Beyond the Road: Texas Leads the Way after World War II

A Fresh Start at the End of World War II

Texas and the rest of the nation rejoiced when World War II ended in 1945. Victory energized the population as the war improved the economy. Life suddenly felt very different from the Great Depression in the 1930s. The road ahead was ripe with opportunity. The Texas Highway Department (THD) changed the state’s highway system in this post-war era more than any other time in its history.

A Real Roadblock

Construction stalled during the war due to serious shortages of concrete, steel, and manpower. As soldiers returned and the population of drivers increased, people were on the move. The Texas transportation system was a real roadblock. In 1945 Texas had more dirt roads than paved. These outdated roads meant that drivers risked unsafe bridge crossings or getting stuck in deep mud during the rainy season. Texas growth created a critical need for a new network of roads and bridges. It was a challenge as big as Texas.

THD Ensures Safe Crossing into a New Era

THD anticipated this transportation problem and planned for it during the War. Gone were the days of wartime shortages. With new funding from the federal government, plans for roads and bridges were put into motion.

In order to connect Texas’ many rural communities, the farm to market road (FM road) system became a THD priority. THD began building 36,000 miles of roads that connected farmers and ranchers with growing cities. The project helped rural communities become less isolated and bring their products to market.

With that many new roads THD had another challenge – building all of the river and stream crossings for the new or upgraded routes! Bridges that were safe and quick to build were badly needed, not just on FM roads but on new freeways and improved city streets as well.

From Postwar into the Future

Between 1945 and 1965 cooperative research teams at THD, the University of Texas at Austin, and Texas A&M University rose to the challenge. These collaborations produced many innovative ideas. Some were completely new, while some were based on work done elsewhere in the country and adapted to the needs of Texas. The teams also took advantage of technological advances like prestressed concrete, neoprene pads and high tensile bolts.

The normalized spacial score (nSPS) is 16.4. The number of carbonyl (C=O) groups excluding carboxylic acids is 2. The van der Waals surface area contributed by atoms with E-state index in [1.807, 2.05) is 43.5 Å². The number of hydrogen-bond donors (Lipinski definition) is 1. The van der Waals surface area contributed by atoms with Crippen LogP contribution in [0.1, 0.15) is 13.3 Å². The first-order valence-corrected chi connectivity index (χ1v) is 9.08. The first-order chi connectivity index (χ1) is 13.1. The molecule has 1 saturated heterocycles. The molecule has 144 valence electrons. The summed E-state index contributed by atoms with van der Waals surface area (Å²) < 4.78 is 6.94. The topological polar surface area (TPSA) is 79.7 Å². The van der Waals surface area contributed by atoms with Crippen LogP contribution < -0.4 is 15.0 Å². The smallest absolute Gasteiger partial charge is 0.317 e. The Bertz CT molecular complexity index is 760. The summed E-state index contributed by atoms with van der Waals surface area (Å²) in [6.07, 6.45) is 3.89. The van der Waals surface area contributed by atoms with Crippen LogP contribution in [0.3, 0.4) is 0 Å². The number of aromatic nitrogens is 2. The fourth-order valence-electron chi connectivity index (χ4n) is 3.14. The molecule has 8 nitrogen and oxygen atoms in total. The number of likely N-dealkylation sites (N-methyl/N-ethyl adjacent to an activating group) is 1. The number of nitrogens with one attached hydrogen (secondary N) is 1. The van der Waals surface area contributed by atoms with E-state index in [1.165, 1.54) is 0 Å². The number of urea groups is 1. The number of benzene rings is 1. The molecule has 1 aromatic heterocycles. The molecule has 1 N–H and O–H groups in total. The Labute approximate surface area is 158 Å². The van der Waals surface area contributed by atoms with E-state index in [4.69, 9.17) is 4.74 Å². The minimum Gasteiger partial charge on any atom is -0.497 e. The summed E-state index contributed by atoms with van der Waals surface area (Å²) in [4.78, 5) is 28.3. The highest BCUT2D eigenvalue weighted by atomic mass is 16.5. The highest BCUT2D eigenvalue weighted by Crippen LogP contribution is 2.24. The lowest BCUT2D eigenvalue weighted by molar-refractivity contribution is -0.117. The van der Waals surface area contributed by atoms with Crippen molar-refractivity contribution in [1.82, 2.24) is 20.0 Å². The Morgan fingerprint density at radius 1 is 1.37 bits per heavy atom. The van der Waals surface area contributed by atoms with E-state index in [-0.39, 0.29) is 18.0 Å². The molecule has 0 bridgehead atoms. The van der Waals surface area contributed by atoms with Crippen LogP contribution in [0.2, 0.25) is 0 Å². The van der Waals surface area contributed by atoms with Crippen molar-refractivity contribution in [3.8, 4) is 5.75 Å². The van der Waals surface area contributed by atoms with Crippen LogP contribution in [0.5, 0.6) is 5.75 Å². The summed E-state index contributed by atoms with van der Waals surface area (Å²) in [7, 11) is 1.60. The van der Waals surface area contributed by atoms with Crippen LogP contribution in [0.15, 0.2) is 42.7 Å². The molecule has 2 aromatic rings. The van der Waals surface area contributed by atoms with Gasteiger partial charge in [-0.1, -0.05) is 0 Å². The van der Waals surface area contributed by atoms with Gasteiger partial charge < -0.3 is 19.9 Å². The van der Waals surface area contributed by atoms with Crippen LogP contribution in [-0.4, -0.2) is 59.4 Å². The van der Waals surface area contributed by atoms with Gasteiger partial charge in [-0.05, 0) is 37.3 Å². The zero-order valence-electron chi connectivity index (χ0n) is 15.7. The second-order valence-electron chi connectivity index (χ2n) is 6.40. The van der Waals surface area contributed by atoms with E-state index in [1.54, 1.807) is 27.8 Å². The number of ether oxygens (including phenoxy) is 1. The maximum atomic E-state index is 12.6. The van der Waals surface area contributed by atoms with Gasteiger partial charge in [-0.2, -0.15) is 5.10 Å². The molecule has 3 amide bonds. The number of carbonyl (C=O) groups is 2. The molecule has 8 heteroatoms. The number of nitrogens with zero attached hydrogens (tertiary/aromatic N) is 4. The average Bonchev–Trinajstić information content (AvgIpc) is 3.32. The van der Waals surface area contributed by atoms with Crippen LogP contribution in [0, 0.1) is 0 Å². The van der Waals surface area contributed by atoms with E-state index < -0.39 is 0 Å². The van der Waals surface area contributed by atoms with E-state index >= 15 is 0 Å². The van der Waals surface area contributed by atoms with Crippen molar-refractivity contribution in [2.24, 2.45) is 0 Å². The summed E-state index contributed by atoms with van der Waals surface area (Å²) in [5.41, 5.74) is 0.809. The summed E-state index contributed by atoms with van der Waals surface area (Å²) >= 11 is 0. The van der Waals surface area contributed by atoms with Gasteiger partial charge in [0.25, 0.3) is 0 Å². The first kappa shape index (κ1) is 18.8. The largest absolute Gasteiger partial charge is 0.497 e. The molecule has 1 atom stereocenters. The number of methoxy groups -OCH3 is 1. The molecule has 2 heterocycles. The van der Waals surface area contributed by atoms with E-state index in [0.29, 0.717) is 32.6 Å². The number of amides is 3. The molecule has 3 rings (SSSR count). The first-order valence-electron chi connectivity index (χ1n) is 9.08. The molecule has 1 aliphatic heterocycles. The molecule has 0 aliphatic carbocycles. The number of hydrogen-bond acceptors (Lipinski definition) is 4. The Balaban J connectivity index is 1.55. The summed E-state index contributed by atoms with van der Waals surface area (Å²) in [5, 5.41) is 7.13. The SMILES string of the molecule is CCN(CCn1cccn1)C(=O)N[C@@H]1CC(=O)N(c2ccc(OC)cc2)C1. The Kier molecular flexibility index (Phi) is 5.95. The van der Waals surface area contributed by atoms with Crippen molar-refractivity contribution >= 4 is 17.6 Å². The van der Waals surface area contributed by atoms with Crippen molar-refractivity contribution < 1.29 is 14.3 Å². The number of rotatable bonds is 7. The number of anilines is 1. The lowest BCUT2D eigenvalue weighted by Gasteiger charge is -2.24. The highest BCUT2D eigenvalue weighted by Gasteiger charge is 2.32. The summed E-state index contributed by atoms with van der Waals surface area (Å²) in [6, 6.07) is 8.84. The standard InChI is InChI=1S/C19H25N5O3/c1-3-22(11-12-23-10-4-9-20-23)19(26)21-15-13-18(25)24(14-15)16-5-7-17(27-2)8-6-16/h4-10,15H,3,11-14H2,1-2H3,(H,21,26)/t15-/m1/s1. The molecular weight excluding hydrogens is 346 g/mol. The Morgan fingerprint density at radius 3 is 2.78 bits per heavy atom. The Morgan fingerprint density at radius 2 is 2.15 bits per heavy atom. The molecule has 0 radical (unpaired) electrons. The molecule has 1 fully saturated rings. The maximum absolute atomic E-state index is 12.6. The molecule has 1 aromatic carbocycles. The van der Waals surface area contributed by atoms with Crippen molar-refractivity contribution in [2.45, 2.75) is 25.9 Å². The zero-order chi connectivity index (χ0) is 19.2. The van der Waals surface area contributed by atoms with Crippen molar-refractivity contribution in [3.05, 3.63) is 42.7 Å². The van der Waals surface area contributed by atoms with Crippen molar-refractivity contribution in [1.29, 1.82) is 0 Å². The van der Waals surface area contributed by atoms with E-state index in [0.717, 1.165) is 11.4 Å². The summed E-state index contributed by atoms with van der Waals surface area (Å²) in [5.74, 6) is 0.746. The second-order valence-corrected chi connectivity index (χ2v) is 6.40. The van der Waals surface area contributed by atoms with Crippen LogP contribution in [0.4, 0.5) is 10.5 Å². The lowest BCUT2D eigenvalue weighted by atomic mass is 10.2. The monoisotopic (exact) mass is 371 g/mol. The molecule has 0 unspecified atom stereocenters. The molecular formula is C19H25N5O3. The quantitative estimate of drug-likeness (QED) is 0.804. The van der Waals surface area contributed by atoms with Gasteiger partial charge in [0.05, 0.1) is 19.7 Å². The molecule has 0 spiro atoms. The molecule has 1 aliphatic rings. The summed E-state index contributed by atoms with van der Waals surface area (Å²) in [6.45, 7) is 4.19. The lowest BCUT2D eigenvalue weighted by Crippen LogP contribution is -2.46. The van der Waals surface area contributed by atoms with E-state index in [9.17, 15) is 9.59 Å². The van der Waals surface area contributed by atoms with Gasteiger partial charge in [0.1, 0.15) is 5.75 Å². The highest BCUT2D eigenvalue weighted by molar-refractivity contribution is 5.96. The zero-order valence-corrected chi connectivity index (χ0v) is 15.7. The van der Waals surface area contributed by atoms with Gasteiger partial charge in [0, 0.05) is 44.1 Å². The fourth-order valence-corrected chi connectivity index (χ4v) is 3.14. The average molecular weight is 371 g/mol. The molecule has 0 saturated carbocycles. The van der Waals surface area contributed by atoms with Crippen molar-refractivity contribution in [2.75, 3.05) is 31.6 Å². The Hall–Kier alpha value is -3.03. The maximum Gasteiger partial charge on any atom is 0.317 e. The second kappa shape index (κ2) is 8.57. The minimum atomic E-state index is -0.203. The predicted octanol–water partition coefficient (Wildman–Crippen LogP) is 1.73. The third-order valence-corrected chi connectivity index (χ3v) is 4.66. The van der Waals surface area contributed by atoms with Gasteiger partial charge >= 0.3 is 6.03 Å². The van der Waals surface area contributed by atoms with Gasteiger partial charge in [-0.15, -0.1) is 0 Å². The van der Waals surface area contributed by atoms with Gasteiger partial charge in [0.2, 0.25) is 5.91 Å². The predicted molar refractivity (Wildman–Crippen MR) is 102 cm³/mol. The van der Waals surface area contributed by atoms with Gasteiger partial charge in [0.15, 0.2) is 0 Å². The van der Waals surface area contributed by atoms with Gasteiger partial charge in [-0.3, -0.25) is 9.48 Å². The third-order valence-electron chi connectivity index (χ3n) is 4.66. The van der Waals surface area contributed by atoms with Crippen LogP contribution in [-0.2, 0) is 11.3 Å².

Combined with the know-how of the engineers, new technology allowed for the creation of brand new bridge designs. The bridges could be built inexpensively, safely, and quickly. In fact, two new types of bridges were invented right here in Texas: the pan-formed girder bridge and the FS slab bridge. Thousands of these types of bridges were built all over Texas.

THD engineering even allowed for clever adjustments to market pressures. For example, when the Korean War created another steel shortage, engineers focused on building prestressed concrete bridges. When steel was available again, engineers designed lighter and stronger steel bridges that used less steel and were cheaper.

TxDOT Continues THD’s Legacy

THD’s hard work paid off. By September 1965 Texas had over 15,000 new bridges – that’s a rate of 2 bridges a day for two decades! The pre-war sparse network of muddy roads that took years to upgrade were a thing of the past. THD’s bridge program supported growing communities, made valuable connections between rural and urban areas, and helped Texas become an economic powerhouse. Today, the Texas Department of Transportation (TxDOT) keeps going Beyond the Road as it continues to support connections that matter to Texans.

Post-1945 Bridge Highlights

Texas Leads the Way

Between 1945 and 1965, the Texas Highway Department constructed more than 15,000 new bridges and thousands of miles of roads to upgrade infrastructure and serve an expanding population. To learn more about some of the most unique of these historic bridges from 1945–1965, see the Post-World War II Bridge Highlights.

TxDOT Post-World War II Bridges Video Series

Photo Gallery

Click on any image to view the photo gallery.

  • Pedestrian Crossing over Memorial Drive, Houston, Harris County. The City of Houston pioneered uses for the new technology of prestressed concrete. Typical bridges of this type have multiple box girders across their width. But the Memorial Drive pedestrian bridge only needed to be one box girder wide to accommodate people instead of cars. It is the only known example of its kind built in the mid-20th century. (Image from Patrick Feller, CC BY 2.0)